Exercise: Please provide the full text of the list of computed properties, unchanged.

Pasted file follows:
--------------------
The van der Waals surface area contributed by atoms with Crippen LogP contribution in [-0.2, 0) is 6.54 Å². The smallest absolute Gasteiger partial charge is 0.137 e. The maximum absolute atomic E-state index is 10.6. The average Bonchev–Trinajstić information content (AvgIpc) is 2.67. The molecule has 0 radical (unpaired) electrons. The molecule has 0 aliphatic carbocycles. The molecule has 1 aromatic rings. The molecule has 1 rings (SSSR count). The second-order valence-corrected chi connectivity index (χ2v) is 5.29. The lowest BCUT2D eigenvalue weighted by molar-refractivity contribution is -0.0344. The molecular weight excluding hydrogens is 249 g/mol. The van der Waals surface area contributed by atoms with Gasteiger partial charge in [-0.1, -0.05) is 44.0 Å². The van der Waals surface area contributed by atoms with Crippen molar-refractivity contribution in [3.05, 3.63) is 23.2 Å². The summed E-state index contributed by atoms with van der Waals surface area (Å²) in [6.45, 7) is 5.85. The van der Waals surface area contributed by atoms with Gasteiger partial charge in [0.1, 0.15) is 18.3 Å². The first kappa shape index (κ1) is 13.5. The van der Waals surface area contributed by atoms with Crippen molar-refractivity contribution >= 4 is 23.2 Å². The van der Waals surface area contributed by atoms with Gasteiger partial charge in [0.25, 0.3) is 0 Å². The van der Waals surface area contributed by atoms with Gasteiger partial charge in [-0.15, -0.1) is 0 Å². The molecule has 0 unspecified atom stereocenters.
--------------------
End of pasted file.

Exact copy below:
The van der Waals surface area contributed by atoms with Crippen LogP contribution in [-0.2, 0) is 6.54 Å². The smallest absolute Gasteiger partial charge is 0.137 e. The maximum absolute atomic E-state index is 10.6. The average Bonchev–Trinajstić information content (AvgIpc) is 2.67. The molecule has 0 radical (unpaired) electrons. The molecule has 0 aliphatic carbocycles. The molecule has 1 aromatic rings. The molecule has 1 rings (SSSR count). The second-order valence-corrected chi connectivity index (χ2v) is 5.29. The lowest BCUT2D eigenvalue weighted by molar-refractivity contribution is -0.0344. The molecular weight excluding hydrogens is 249 g/mol. The van der Waals surface area contributed by atoms with Gasteiger partial charge in [-0.1, -0.05) is 44.0 Å². The van der Waals surface area contributed by atoms with Crippen molar-refractivity contribution in [3.05, 3.63) is 23.2 Å². The summed E-state index contributed by atoms with van der Waals surface area (Å²) in [6.45, 7) is 5.85. The van der Waals surface area contributed by atoms with Gasteiger partial charge in [0.1, 0.15) is 18.3 Å². The first kappa shape index (κ1) is 13.5. The van der Waals surface area contributed by atoms with Crippen molar-refractivity contribution >= 4 is 23.2 Å². The van der Waals surface area contributed by atoms with Gasteiger partial charge in [0.25, 0.3) is 0 Å². The van der Waals surface area contributed by atoms with Gasteiger partial charge in [-0.15, -0.1) is 0 Å². The molecule has 0 unspecified atom stereocenters.